Which long for death, but it [cometh] not
Who earnestly desire, wistly look out, wish for, and expect it, and with open mouth gape for it, as a hungry man for his food, or as the fish for the bait, or the fishermen for the fish, as some F1 observe the word may signify; but it comes not to their wish and expectation, or so soon as they would have it; the reason is, because the fixed time for it is not come, otherwise it will certainly come at God's appointed time, and often in an hour not thought of; death is not desirable in itself, being a dissolution of nature, or as it is the sanction of the law, or the wages of sin, or a penal evil; and though it is and may be lawfully desired by good men, that they may be free from sin, and be in a better capacity to serve the Lord, and that they may be for ever with him; yet such desires should be expressed with submission to the divine will, and the appointed time should be patiently waited for, and should not be desired merely to be rid of present afflictions and troubles, which was the case of Job, and of those he here describes; see ( Revelation 9:6 ) ;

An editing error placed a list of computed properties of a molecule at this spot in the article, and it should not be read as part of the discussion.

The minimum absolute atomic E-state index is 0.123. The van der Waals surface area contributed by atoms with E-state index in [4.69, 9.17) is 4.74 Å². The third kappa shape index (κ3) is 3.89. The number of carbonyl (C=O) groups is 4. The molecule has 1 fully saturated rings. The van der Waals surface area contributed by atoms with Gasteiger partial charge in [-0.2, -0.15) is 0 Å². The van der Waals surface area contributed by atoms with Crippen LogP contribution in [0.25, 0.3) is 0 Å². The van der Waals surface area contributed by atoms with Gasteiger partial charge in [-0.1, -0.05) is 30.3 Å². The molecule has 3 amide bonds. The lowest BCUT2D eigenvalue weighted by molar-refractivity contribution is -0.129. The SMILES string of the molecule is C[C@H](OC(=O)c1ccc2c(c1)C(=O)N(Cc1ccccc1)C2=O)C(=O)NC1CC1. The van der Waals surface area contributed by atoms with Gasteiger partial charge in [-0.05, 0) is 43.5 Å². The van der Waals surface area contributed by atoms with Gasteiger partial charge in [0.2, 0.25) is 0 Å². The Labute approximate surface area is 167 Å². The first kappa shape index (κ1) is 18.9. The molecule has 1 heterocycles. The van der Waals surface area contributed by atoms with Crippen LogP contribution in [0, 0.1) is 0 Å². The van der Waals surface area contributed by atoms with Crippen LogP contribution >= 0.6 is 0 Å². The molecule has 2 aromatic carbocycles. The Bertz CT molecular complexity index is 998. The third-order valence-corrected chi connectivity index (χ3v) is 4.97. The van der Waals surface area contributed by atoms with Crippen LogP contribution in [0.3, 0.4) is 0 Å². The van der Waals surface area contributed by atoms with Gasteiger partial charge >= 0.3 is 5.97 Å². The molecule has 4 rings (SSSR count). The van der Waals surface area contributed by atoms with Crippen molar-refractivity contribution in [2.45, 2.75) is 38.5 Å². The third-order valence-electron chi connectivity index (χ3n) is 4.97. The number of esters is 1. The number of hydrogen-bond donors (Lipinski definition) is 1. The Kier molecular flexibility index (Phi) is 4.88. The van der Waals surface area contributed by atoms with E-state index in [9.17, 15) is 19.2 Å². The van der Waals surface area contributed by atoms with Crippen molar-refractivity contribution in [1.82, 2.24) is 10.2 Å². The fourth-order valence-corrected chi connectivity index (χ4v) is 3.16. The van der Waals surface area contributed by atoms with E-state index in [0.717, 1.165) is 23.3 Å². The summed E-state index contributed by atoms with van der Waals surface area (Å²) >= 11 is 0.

and dig for it more than for hid treasures;
which are naturally hid in the earth; as gold and silver ore, with other metals and precious stones; or which are of choice concealed there from the plunder of others; the former seems rather to be meant, and in digging for which great pains, diligence, and industry, are used, see ( Proverbs 2:4 Proverbs 2:5 ) ; and is expressive of the very great importunity and strong desire of men in distressed circumstances after death, seeking diligently and pressing importunately for it; the sin of suicide not being known, or very rare, in that early time, or however was shunned and abhorred even by those that were most weary of their lives: some render it, "who dig for it out off hid treasures" F2; out of the bowels of the earth, and the lowest parts of it, could they but find it there: but the Targum, Jarchi, and others, understand it comparatively, as we do.
F1 So Junius & Tremellius, Piscator. vid. Schultens in loc.
F2 (Mynwmjmm) "e thesauris", Cocceius; "ex imis terrae latebris", Mercerus: "ex locis absconditis", Schmidt.